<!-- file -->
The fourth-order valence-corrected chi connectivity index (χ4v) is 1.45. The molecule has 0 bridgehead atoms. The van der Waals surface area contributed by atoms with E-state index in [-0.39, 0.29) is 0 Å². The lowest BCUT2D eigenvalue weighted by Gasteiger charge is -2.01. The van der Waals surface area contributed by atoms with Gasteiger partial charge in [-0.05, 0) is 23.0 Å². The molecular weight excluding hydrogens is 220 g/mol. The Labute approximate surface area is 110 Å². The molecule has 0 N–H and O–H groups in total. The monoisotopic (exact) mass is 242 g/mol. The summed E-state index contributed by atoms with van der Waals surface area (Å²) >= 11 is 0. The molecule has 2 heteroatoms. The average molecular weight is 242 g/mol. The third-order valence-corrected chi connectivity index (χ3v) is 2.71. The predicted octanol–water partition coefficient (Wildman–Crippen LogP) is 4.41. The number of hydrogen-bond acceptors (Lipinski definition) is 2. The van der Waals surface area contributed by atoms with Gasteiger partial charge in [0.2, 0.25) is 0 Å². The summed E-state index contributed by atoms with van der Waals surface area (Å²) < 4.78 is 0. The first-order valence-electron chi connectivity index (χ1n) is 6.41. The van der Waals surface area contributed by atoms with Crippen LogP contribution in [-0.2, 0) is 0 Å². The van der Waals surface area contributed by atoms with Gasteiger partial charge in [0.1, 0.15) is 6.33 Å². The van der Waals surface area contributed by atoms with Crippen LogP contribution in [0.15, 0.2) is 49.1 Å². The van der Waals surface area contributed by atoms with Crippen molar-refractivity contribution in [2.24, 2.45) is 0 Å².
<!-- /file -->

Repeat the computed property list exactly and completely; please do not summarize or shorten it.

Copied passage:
The fourth-order valence-corrected chi connectivity index (χ4v) is 1.45. The molecule has 0 bridgehead atoms. The van der Waals surface area contributed by atoms with E-state index in [-0.39, 0.29) is 0 Å². The lowest BCUT2D eigenvalue weighted by Gasteiger charge is -2.01. The van der Waals surface area contributed by atoms with Gasteiger partial charge in [-0.05, 0) is 23.0 Å². The molecular weight excluding hydrogens is 220 g/mol. The Labute approximate surface area is 110 Å². The molecule has 0 N–H and O–H groups in total. The monoisotopic (exact) mass is 242 g/mol. The summed E-state index contributed by atoms with van der Waals surface area (Å²) >= 11 is 0. The molecule has 2 heteroatoms. The average molecular weight is 242 g/mol. The third-order valence-corrected chi connectivity index (χ3v) is 2.71. The predicted octanol–water partition coefficient (Wildman–Crippen LogP) is 4.41. The number of hydrogen-bond acceptors (Lipinski definition) is 2. The van der Waals surface area contributed by atoms with Gasteiger partial charge in [0.2, 0.25) is 0 Å². The summed E-state index contributed by atoms with van der Waals surface area (Å²) < 4.78 is 0. The first-order valence-electron chi connectivity index (χ1n) is 6.41. The van der Waals surface area contributed by atoms with Crippen LogP contribution in [-0.2, 0) is 0 Å². The van der Waals surface area contributed by atoms with Gasteiger partial charge in [0.1, 0.15) is 6.33 Å². The van der Waals surface area contributed by atoms with Crippen LogP contribution in [0.15, 0.2) is 49.1 Å². The van der Waals surface area contributed by atoms with Crippen molar-refractivity contribution in [2.24, 2.45) is 0 Å².